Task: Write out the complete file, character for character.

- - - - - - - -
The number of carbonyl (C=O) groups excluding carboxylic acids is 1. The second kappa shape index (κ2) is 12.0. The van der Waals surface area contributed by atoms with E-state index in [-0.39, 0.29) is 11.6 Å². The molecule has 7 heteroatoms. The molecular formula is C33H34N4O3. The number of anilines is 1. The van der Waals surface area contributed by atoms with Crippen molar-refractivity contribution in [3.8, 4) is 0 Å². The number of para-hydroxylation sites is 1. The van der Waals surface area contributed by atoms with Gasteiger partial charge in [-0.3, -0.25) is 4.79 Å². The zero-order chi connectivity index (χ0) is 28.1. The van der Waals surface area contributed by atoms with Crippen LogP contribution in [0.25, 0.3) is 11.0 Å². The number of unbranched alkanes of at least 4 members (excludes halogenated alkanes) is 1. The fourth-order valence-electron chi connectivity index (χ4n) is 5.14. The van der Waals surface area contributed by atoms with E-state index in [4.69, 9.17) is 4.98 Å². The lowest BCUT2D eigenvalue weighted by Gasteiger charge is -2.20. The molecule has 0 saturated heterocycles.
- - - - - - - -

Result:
The number of carbonyl (C=O) groups excluding carboxylic acids is 1. The second kappa shape index (κ2) is 12.0. The van der Waals surface area contributed by atoms with E-state index in [-0.39, 0.29) is 11.6 Å². The molecule has 7 heteroatoms. The molecular formula is C33H34N4O3. The number of anilines is 1. The van der Waals surface area contributed by atoms with Crippen molar-refractivity contribution in [3.8, 4) is 0 Å². The number of para-hydroxylation sites is 1. The van der Waals surface area contributed by atoms with Gasteiger partial charge in [-0.3, -0.25) is 4.79 Å². The zero-order chi connectivity index (χ0) is 28.1. The van der Waals surface area contributed by atoms with Crippen LogP contribution in [0.25, 0.3) is 11.0 Å². The number of unbranched alkanes of at least 4 members (excludes halogenated alkanes) is 1. The fourth-order valence-electron chi connectivity index (χ4n) is 5.14. The van der Waals surface area contributed by atoms with E-state index in [4.69, 9.17) is 4.98 Å². The lowest BCUT2D eigenvalue weighted by Gasteiger charge is -2.20. The molecule has 0 saturated heterocycles.